Llano Grande's residents—thirty-five families, many composed of various generations—are among the many rural families that live in extreme poverty in El Salvador. People have lived in tin and clay shacks since arriving to the community, some ten years ago, waiting for land titles to apply for housing projects. When it rains, they and all their belongings get wet, and when it doesn't, their homes are converted into ovens. After the Ida rains last November, the bean crop was largely destroyed and corn rotted.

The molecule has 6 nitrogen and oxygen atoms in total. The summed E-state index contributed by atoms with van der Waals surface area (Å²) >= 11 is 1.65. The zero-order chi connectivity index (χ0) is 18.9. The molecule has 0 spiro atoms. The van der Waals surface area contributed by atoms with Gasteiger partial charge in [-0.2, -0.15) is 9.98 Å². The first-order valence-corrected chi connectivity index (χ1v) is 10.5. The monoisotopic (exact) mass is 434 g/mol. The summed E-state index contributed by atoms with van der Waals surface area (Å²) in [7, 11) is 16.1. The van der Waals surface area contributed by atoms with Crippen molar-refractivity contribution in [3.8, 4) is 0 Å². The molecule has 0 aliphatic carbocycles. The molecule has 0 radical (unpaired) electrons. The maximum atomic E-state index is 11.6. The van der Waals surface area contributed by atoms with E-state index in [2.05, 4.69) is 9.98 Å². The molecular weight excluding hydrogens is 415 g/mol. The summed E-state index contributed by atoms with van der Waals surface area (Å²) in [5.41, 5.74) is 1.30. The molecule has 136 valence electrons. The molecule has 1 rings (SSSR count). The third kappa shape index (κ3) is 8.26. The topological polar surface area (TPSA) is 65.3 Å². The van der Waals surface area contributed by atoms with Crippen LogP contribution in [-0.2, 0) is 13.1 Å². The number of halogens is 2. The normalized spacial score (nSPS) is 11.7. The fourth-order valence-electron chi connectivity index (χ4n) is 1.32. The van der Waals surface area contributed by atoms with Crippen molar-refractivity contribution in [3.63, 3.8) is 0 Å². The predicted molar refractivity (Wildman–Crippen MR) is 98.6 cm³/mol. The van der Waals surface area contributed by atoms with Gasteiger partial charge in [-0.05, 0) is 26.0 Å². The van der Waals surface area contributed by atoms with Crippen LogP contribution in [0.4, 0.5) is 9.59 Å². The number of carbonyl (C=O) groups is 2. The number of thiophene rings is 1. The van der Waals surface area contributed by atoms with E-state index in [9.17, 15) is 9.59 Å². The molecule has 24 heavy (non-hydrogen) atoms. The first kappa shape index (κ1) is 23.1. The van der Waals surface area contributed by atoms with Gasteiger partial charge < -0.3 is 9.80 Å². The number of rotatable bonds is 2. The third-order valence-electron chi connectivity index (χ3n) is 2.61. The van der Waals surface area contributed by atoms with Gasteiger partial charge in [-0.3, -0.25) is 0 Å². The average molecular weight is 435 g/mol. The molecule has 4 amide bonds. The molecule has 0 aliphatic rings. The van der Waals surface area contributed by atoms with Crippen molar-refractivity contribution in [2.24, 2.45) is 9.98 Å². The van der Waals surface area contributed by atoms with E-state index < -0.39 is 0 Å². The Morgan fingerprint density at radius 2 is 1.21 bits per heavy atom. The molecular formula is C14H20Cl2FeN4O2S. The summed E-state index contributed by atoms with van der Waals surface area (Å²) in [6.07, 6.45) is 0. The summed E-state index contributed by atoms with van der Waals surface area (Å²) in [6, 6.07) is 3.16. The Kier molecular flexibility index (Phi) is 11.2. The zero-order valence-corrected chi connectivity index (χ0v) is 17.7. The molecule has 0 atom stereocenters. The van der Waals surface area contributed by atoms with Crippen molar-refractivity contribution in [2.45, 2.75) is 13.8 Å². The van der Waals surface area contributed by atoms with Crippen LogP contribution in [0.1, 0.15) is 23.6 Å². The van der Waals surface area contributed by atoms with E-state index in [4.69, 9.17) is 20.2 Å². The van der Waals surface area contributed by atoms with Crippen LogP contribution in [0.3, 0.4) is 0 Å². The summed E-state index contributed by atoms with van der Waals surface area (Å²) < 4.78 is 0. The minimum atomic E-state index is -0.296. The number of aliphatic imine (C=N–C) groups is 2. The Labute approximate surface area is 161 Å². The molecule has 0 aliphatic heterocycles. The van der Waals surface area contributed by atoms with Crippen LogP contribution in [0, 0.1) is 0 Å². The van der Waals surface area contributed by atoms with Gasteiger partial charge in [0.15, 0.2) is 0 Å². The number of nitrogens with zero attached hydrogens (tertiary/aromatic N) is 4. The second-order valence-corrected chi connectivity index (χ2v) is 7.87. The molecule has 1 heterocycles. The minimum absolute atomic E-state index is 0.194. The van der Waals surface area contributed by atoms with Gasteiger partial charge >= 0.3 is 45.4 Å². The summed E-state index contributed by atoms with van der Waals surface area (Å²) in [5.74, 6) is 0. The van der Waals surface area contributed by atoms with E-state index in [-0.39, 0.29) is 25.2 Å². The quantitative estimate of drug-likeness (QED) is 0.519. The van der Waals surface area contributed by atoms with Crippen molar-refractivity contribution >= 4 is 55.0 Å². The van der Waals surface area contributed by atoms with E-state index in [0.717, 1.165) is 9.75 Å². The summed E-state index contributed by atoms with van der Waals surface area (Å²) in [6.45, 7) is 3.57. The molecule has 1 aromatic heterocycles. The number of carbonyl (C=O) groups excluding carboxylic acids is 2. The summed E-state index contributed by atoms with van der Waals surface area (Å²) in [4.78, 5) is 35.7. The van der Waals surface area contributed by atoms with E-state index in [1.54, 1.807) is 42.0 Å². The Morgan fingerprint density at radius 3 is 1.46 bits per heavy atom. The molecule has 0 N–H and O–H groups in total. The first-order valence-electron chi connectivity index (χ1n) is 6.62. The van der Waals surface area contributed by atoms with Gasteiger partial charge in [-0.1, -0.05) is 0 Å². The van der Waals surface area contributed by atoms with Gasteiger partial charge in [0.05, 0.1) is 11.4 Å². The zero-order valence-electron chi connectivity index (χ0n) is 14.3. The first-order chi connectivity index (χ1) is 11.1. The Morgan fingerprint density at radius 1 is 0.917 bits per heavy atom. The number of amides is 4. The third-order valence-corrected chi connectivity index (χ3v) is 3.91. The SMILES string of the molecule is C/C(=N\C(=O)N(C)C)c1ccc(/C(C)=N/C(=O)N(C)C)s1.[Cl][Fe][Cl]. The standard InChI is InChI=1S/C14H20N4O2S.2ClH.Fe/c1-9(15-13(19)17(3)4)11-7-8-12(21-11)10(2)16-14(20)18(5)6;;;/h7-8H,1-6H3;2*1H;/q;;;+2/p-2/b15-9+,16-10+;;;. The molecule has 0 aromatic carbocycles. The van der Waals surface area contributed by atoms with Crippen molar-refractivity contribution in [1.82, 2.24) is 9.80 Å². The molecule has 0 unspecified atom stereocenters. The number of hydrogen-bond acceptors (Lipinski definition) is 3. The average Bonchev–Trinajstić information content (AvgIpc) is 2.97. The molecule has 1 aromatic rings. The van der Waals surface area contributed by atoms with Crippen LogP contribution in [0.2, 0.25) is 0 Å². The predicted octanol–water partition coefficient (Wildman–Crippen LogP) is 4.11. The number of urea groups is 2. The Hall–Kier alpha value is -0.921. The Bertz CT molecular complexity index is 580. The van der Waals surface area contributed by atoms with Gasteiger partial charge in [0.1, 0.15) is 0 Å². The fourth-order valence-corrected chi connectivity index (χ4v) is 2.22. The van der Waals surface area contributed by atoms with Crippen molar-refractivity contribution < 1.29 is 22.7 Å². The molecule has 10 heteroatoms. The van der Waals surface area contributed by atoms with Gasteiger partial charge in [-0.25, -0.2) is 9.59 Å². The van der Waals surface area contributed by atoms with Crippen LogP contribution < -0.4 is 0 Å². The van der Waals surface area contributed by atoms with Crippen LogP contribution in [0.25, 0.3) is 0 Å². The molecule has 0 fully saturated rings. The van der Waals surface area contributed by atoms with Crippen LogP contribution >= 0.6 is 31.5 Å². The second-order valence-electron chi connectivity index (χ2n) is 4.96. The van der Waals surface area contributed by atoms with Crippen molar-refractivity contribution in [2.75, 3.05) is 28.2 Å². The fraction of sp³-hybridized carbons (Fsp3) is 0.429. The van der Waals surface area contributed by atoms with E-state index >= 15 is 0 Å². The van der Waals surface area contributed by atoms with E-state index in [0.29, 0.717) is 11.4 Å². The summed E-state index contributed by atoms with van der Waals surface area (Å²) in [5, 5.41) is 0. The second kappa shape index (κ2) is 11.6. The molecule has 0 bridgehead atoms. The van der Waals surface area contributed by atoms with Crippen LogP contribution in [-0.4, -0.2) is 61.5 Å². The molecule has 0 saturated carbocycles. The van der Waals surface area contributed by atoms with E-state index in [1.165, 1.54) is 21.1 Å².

The community has no electricity, no health clinic, no community center, no school and no corn mill. In the community, there is “no paid work, there is no development, especially for women, and we're responsible for providing for and caring for children,” according to one of the many women in the women's committee I was able to meet with. From Llano Grande, it is a twenty to thirty minute walk down the dusty, unpaved road to the main street. From there, it is another hour's walk to Tecoluca, where the nearest health clinic is located. A grassroots organizatin in the region had offered a high school scholarship to a young person in this community, but the only high school age youth had already stopped studying. Because of the distance to the nearest school—an hour-long walk—many children make it to the sixth grade, at the most. At our late-morning meeting, the time that children should be entering the last class of the day, a handful of young, school-aged girls were present.